We're Hopeful That Smart Parking (ASX:SPZ) Will Use Its Cash Wisely

By
Simply Wall St
Published
December 01, 2020

There's no doubt that money can be made by owning shares of unprofitable businesses. For example, biotech and mining exploration companies often lose money for years before finding success with a new treatment or mineral discovery. Nonetheless, only a fool would ignore the risk that a loss making company burns through its cash too quickly.

So should Smart Parking (ASX:SPZ) shareholders be worried about its cash burn? In this report, we will consider the company's annual negative free cash flow, henceforth referring to it as the 'cash burn'. First, we'll determine its cash runway by comparing its cash burn with its cash reserves.

See our latest analysis for Smart Parking

Does Smart Parking Have A Long Cash Runway?

A cash runway is defined as the length of time it would take a company to run out of money if it kept spending at its current rate of cash burn. As at June 2020, Smart Parking had cash of AU$6.5m and no debt. In the last year, its cash burn was AU$2.8m. That means it had a cash runway of about 2.3 years as of June 2020. Arguably, that's a prudent and sensible length of runway to have. Depicted below, you can see how its cash holdings have changed over time.

ASX:SPZ Debt to Equity History December 2nd 2020

How Well Is Smart Parking Growing?

At first glance it's a bit worrying to see that Smart Parking actually boosted its cash burn by 9.4%, year on year. And we must say we find it concerning that operating revenue dropped 21% over the same period. Considering both these metrics, we're a little concerned about how the company is developing. While the past is always worth studying, it is the future that matters most of all. So you might want to take a peek at how much the company is expected to grow in the next few years.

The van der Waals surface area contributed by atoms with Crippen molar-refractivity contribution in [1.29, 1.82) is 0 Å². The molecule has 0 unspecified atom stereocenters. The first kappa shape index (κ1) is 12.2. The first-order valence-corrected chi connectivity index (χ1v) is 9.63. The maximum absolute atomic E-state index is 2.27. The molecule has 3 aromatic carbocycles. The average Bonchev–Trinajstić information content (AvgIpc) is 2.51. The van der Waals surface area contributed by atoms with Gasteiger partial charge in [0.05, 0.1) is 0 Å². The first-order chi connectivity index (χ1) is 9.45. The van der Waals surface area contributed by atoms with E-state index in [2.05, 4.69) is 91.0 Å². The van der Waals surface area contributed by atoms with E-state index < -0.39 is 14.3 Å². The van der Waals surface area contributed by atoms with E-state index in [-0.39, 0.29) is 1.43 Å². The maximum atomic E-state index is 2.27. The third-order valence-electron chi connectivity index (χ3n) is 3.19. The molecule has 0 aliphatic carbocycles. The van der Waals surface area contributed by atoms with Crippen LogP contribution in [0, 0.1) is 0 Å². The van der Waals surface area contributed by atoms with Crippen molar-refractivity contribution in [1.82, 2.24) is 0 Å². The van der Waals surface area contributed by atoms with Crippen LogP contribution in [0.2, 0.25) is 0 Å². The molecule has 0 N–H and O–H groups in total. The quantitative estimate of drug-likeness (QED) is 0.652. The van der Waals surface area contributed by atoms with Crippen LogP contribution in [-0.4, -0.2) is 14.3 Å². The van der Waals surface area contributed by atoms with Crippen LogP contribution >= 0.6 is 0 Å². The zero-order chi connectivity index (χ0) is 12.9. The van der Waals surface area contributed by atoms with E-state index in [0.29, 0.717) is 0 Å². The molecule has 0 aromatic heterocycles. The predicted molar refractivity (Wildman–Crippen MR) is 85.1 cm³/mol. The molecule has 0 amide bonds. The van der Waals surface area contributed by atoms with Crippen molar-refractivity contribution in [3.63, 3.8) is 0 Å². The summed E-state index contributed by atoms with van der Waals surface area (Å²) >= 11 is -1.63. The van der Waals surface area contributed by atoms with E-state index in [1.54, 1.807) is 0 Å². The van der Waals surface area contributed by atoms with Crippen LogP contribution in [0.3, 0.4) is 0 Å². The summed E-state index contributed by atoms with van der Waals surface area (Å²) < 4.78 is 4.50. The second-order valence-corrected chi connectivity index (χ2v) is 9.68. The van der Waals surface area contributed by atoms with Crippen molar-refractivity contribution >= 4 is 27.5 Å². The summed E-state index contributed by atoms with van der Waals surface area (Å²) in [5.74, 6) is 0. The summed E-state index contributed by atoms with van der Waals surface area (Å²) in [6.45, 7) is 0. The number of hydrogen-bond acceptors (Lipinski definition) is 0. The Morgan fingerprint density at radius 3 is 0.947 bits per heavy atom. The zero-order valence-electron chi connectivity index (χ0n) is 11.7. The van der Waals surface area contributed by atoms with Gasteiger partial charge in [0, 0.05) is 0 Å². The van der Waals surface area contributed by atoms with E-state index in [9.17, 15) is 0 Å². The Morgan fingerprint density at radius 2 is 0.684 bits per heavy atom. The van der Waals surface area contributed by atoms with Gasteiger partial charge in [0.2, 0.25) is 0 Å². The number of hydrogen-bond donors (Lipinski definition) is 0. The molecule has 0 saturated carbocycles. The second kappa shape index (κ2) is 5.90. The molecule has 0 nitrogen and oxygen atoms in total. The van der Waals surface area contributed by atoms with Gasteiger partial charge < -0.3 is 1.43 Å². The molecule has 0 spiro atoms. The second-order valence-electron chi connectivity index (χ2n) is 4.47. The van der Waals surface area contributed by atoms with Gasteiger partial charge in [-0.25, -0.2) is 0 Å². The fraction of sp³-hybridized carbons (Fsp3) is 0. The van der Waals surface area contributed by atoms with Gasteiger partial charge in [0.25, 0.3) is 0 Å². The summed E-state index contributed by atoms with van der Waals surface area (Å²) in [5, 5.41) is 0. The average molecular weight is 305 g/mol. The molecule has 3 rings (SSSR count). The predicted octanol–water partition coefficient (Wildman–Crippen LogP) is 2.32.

Can Smart Parking Raise More Cash Easily?

Smart Parking seems to be in a fairly good position, in terms of cash burn, but we still think it's worthwhile considering how easily it could raise more money if it wanted to. Companies can raise capital through either debt or equity. One of the main advantages held by publicly listed companies is that they can sell shares to investors to raise cash and fund growth. By comparing a company's annual cash burn to its total market capitalisation, we can estimate roughly how many shares it would have to issue in order to run the company for another year (at the same burn rate).

Since it has a market capitalisation of AU$59m, Smart Parking's AU$2.8m in cash burn equates to about 4.8% of its market value. Given that is a rather small percentage, it would probably be really easy for the company to fund another year's growth by issuing some new shares to investors, or even by taking out a loan.

So, Should We Worry About Smart Parking's Cash Burn?

Even though its falling revenue makes us a little nervous, we are compelled to mention that we thought Smart Parking's cash burn relative to its market cap was relatively promising. Based on the factors mentioned in this article, we think its cash burn situation warrants some attention from shareholders, but we don't think they should be worried. Readers need to have a sound understanding of business risks before investing in a stock, and we've spotted 2 warning signs for Smart Parking that potential shareholders should take into account before putting money into a stock.

Of course, you might find a fantastic investment by looking elsewhere. So take a peek at this free list of interesting companies, and this list of stocks growth stocks (according to analyst forecasts)

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This article by Simply Wall St is general in nature. It does not constitute a recommendation to buy or sell any stock, and does not take account of your objectives, or your financial situation. We aim to bring you long-term focused analysis driven by fundamental data. Note that our analysis may not factor in the latest price-sensitive company announcements or qualitative material. Simply Wall St has no position in any stocks mentioned.
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